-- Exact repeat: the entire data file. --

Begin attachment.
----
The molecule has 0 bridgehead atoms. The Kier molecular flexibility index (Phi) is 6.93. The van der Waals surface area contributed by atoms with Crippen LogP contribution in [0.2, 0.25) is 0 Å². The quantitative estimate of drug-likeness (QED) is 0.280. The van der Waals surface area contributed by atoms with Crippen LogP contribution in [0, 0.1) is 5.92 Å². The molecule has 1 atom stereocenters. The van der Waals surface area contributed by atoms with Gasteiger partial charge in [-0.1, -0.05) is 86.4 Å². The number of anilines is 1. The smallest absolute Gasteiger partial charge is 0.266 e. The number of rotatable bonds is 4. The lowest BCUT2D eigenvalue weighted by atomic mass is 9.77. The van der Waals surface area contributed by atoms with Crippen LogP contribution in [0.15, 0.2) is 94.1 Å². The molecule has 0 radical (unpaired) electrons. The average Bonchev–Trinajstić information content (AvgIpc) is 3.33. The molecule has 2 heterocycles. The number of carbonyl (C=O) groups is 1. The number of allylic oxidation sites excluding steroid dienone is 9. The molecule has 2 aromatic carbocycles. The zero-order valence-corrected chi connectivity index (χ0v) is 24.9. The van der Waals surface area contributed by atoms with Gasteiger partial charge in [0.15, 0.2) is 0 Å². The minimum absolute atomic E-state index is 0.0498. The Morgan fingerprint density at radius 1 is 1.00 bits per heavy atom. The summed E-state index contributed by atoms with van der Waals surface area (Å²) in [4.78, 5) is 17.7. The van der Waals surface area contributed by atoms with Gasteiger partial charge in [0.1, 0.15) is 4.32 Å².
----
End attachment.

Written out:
The molecule has 0 bridgehead atoms. The Kier molecular flexibility index (Phi) is 6.93. The van der Waals surface area contributed by atoms with Crippen LogP contribution in [0.2, 0.25) is 0 Å². The quantitative estimate of drug-likeness (QED) is 0.280. The van der Waals surface area contributed by atoms with Crippen LogP contribution in [0, 0.1) is 5.92 Å². The molecule has 1 atom stereocenters. The van der Waals surface area contributed by atoms with Gasteiger partial charge in [-0.1, -0.05) is 86.4 Å². The number of anilines is 1. The smallest absolute Gasteiger partial charge is 0.266 e. The number of rotatable bonds is 4. The lowest BCUT2D eigenvalue weighted by atomic mass is 9.77. The van der Waals surface area contributed by atoms with Crippen LogP contribution in [0.15, 0.2) is 94.1 Å². The molecule has 0 radical (unpaired) electrons. The average Bonchev–Trinajstić information content (AvgIpc) is 3.33. The molecule has 2 heterocycles. The number of carbonyl (C=O) groups is 1. The number of allylic oxidation sites excluding steroid dienone is 9. The molecule has 2 aromatic carbocycles. The zero-order valence-corrected chi connectivity index (χ0v) is 24.9. The van der Waals surface area contributed by atoms with Gasteiger partial charge in [0.15, 0.2) is 0 Å². The minimum absolute atomic E-state index is 0.0498. The Morgan fingerprint density at radius 1 is 1.00 bits per heavy atom. The summed E-state index contributed by atoms with van der Waals surface area (Å²) in [4.78, 5) is 17.7. The van der Waals surface area contributed by atoms with Gasteiger partial charge in [0.1, 0.15) is 4.32 Å².